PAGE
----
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    • Former MSE Helen
    • By Former MSE Helen 27th May 11, 9:03 AM
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    Former MSE Helen
    MSE News: Guest Comment: should you use a claims management PPI firm?
    • #1
    • 27th May 11, 9:03 AM
    MSE News: Guest Comment: should you use a claims management PPI firm? 27th May 11 at 9:03 AM
    This is the discussion thread for the following MSE News Story:

    "Claims firms have jumped on the PPI bandwagon so Tony Boorman, from the Ombudsman, explains if you should use them ..."

Page 1
    • marshallka
    • By marshallka 27th May 11, 10:02 AM
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    marshallka
    • #2
    • 27th May 11, 10:02 AM
    • #2
    • 27th May 11, 10:02 AM
    Its OK for the FOS to say don't use claims firms but when they will only look at who sold a policy and if the seller was not regulated then looking into the legal route and courts is the only option for some.

    I think lenders have been taken to courts when Brokers have gone into administration and a policy was sold prior to regulations. And to tell you the truth, why shouldn't they. They all profited from a sale, the lender, broker and insurer often so when FOS can only look at regulated firms and sales made by regulated firms and insurers complaints are taking forever some would prefer to use a company and get what they can (realising they are going to be charged) rather than waiting in line at FOS some times told months later, we cannot help.

    If FOS could widen their jurisdiction somehow then there would be no need for CMC's at all. Some have PROOF beyond PROOF of misselling but its not within jurisdiction, Perhaps the FOS could look into complaints whereby a firm holds a consumer credit licence regardless of how long ago it was. This would then open the gates to complaints about missold PPI for all and not a selected few. No-one is saying to change the rules at all because misrepresentation and negligence (all insurance should be sold in good faith) have always come into finance contracts and surely any finance firm holding a CCL by the office of fair trading should not be negligent to their customers or misrepresent themselves. They should be fit to do the business they are doing. They should not be deceitful.

    Just my view here.
    • marshallka
    • By marshallka 27th May 11, 10:09 AM
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    marshallka
    • #3
    • 27th May 11, 10:09 AM
    • #3
    • 27th May 11, 10:09 AM
    I wish something could be done about the secured loans lenders who are often subprime and got unregulated brokers to sell their prooducts OR they tell consumers that it was sold by an unregulated broker when often it was clearly not. This sector are the worst culprits and sold the biggest loans/PPI's to the most vulnerable of people. Most would not have gone to subprime lenders IF they could have got a high street loan and yet these are the ones that are getting away with it mostly because of them being unregulated and outside of FOS jurisdiction. People have lost their homes here. I could name a few that I feel have done the worst damage to the insurance industry.
    • ~Brock~
    • By ~Brock~ 27th May 11, 10:09 AM
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    ~Brock~
    • #4
    • 27th May 11, 10:09 AM
    • #4
    • 27th May 11, 10:09 AM
    CMC's dont go down the legal route. They are not geared up for it, don't have the expertise, or access to funding to allow the cases to be brought.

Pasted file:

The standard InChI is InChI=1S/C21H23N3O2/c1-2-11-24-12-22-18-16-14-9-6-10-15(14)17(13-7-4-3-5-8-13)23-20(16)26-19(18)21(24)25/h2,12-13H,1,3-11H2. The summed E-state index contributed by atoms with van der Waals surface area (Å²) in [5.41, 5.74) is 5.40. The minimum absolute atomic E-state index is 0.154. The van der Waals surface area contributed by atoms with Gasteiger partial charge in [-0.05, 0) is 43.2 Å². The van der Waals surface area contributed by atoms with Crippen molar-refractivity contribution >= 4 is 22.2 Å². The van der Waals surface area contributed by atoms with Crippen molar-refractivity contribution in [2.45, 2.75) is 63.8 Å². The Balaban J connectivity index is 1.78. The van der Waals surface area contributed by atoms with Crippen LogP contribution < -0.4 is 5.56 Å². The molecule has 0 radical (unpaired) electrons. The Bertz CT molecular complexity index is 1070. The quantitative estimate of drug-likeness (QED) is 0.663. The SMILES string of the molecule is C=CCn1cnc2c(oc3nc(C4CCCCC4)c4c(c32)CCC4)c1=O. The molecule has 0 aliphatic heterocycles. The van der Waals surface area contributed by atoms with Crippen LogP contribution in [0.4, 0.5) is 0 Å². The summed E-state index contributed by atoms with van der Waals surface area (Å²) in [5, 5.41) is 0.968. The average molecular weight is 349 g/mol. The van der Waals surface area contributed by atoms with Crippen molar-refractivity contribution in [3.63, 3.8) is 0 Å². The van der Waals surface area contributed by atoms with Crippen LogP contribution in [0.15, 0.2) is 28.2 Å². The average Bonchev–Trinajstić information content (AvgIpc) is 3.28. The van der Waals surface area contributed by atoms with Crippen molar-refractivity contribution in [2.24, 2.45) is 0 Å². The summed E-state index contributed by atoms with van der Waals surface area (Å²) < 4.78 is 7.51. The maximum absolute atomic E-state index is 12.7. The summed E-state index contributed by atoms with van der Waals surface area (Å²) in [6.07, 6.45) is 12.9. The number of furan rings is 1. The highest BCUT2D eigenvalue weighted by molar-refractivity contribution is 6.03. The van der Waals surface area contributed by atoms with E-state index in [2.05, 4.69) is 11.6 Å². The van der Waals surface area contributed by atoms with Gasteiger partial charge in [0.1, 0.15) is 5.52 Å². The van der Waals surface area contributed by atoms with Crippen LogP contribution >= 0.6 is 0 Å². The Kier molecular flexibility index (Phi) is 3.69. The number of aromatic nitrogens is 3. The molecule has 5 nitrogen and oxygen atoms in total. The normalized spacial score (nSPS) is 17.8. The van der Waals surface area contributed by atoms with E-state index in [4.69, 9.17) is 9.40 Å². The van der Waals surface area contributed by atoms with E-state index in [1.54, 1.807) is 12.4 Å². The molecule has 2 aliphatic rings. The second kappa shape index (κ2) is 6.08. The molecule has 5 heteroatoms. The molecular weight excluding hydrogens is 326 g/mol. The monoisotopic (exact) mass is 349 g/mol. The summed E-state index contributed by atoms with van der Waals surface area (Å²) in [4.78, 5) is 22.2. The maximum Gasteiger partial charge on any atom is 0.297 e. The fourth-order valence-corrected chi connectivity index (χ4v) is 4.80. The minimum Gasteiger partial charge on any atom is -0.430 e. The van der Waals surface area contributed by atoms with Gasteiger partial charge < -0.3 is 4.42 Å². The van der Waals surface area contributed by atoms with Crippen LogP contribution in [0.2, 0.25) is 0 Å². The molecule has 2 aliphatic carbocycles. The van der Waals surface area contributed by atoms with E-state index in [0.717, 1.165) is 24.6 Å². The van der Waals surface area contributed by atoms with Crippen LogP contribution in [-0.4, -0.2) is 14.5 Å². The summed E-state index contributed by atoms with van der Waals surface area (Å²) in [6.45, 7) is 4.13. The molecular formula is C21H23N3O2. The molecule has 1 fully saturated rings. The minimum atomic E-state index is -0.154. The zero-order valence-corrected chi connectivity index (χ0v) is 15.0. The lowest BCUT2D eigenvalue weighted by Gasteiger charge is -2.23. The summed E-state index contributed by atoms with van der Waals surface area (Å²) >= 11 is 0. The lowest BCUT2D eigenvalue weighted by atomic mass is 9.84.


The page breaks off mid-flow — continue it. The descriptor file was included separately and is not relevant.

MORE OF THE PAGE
Not only that, most of the bigger ones cold call in order to get their business - that alone excludes the prospect of legal action.

    In addition, despite the flak I got on another thread for mentioning it, recent case decisions show that there is little prospect for success in court where the lender has got their records in order. The costs of losing, particularly a fast track trial, can be eye watering.
    • marshallka
    • By marshallka 27th May 11, 10:18 AM
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    marshallka
    • #5
    • 27th May 11, 10:18 AM
    • #5
    • 27th May 11, 10:18 AM
    CMC's dont go down the legal route. They are not geared up for it, don't have the expertise, or access to funding to allow the cases to be brought.

    Not only that, most of the bigger ones cold call in order to get their business - that alone excludes the prospect of legal action.

    In addition, despite the flak I got on another thread for mentioning it, recent case decisions show that there is little prospect for success in court where the lender has got their records in order. The costs of losing, particularly a fast track trial, can be eye watering.
    Originally posted by ~Brock~
    Perhaps then the authorities need to step in and stop this and do something to help all those that have to resort to using them.
    • ~Brock~
    • By ~Brock~ 27th May 11, 10:28 AM
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    ~Brock~
    • #6
    • 27th May 11, 10:28 AM
    • #6
    • 27th May 11, 10:28 AM
    Perhaps then the authorities need to step in and stop this and do something to help all those that have to resort to using them.
    Originally posted by marshallka
    They have done something. It's called the Financial Ombudsman Service
    • marshallka
    • By marshallka 27th May 11, 10:42 AM
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    marshallka
    • #7
    • 27th May 11, 10:42 AM
    • #7
    • 27th May 11, 10:42 AM
    They have done something. It's called the Financial Ombudsman Service
    Originally posted by ~Brock~
    I mean for complaints not within their jurisdiction when someone has GOOD proof of being missold. Seems lots of these subprime brokers are going bust now and leaving it up the FSCS to sort out but lots were sold prior to 14th Jan 2005 so no recourse there. I suppose people will just have to submit against the actual insurers (which they are doing) and wait for FOS to sort them. Such a shame as it is taking so long though. I read somewhere too where the FSCS were thinking of passing the complaints from brokers that have gone into administration to the insurer too? If they are thinking along these lines then perhaps these insurer complaints will get completed at some stage soon.